Minnesota Prairie Roots

Writing and photography by Audrey Kletscher Helbling

Gabitaweegama & the Faribault connection September 29, 2021

Two weeks ago, leaves were already changing color at Mission Park. Minnesota Prairie Roots copyrighted photo September 2021.

I NEVER EXPECTED that my search for information about Mission Park in Mission Township in the central Minnesota lakes region would connect to Faribault. But it did. To my church, Trinity Lutheran.

Among the many mushrooms I discovered in the woods at Mission Park. Minnesota Prairie Roots copyrighted photo September 2021.

But let’s back up a minute. As I read the township history, I noted that Mission Township is named after a mission founded there among the Ojibwe in 1857 by the “Rev. Ottmar Cloetter,” a pastor with the Lutheran Church, Missouri Synod.

Even brown oak leaves hold beauty. Minnesota Prairie Roots copyrighted photo September 2021.

Almost immediately I questioned the spelling of the surname as “Cloetter.” The Rev. O.H. (Ottomar Helmut) Cloeter served as pastor at Trinity from 1957-1978. The name similarities between the Faribault pastor and the missionary noted in the township history gave me reason to pause. And investigate.

More mushrooms growing in the woods. Minnesota Prairie Roots copyrighted photo September 2021.

That led me to the Minnesota Digital Library and a 1931 letter from O. Cloeter of Vernon Center. He was the son of the pastor who moved from Michigan to start a mission among the Ojibwe. Located 14 miles north of current-day Brainerd, the mission station was called Gabitaweegama. That means “parallel waters,” denoting the mission’s location on a strip of land between the Mississippi River and Mission Creek. Ernst Ottmar Cloeter (not Cloetter) settled there with his young family in a newly-built log cabin. During the U.S.-Dakota War of 1862, Crossing-the-Sky, a leader of the Gull and Rabbit Lake Ojibwe, advised Cloeter and his family to leave (presumably for their safety). The mission station was destroyed and Cloeter relocated to Crow Wing.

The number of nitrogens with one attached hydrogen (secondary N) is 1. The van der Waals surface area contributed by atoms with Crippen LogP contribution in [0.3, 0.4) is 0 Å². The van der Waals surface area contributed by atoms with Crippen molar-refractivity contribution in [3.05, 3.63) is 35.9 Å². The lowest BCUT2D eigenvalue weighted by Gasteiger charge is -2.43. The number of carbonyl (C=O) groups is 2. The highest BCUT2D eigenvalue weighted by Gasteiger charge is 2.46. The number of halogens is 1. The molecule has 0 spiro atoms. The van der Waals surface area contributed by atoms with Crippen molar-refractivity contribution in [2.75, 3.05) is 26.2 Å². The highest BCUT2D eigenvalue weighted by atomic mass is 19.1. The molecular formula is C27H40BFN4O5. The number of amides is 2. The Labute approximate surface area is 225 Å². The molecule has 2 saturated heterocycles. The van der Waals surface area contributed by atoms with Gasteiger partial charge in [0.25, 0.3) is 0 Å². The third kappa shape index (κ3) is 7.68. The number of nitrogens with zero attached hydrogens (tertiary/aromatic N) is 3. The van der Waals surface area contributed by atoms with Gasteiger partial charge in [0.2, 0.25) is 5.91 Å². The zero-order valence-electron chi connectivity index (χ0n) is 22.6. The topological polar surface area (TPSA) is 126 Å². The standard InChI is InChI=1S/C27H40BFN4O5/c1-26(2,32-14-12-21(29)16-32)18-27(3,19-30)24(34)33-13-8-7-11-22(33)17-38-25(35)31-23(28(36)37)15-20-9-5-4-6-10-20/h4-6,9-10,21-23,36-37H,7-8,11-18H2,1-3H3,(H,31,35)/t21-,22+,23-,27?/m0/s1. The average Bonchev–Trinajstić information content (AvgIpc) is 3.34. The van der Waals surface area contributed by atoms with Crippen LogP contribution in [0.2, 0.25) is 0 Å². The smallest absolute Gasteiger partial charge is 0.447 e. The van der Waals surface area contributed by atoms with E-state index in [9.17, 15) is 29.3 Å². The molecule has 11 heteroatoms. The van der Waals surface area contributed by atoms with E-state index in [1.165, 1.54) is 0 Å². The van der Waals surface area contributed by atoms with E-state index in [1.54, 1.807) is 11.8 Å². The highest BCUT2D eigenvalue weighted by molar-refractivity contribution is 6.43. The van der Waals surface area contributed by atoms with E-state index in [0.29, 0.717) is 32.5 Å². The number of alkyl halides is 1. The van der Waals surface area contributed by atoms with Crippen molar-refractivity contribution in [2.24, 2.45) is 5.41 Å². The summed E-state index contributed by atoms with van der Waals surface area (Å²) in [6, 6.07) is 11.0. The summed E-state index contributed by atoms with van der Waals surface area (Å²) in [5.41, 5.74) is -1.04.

Another oak changing color at Mission Park. Minnesota Prairie Roots copyrighted photo September 2021.

Six generations of Cloeter men would go on to become pastors, including O.H. Cloeter—great grandson of the long ago missionary. The younger Cloeter ended his ministry at Trinity in Faribault. I found it interesting that his family’s pastoral history traces back to Mission Township and to Mission Park, a park I appreciate for its quiet, wooded natural beauty. Now I also value the park for its sacred and historical connection.

Birch trees populate the northwoods, including at Mission Park. Minnesota Prairie Roots copyrighted photo September 2021.

When I next walk the trails of Mission Park, I will consider the Ojibwe and how some perhaps resented the intrusion of a white missionary into their culture and lives while others embraced the newcomers. Here, among the woods and rivers and lakes, the Ojibwe hunted for deer, gathered berries, crafted birch bark in to canoes, raised their families… They lived off and of the land that would become Minnesota.

A pinecone dropped upright onto a path at Mission Park. Minnesota Prairie Roots copyrighted photo September 2021.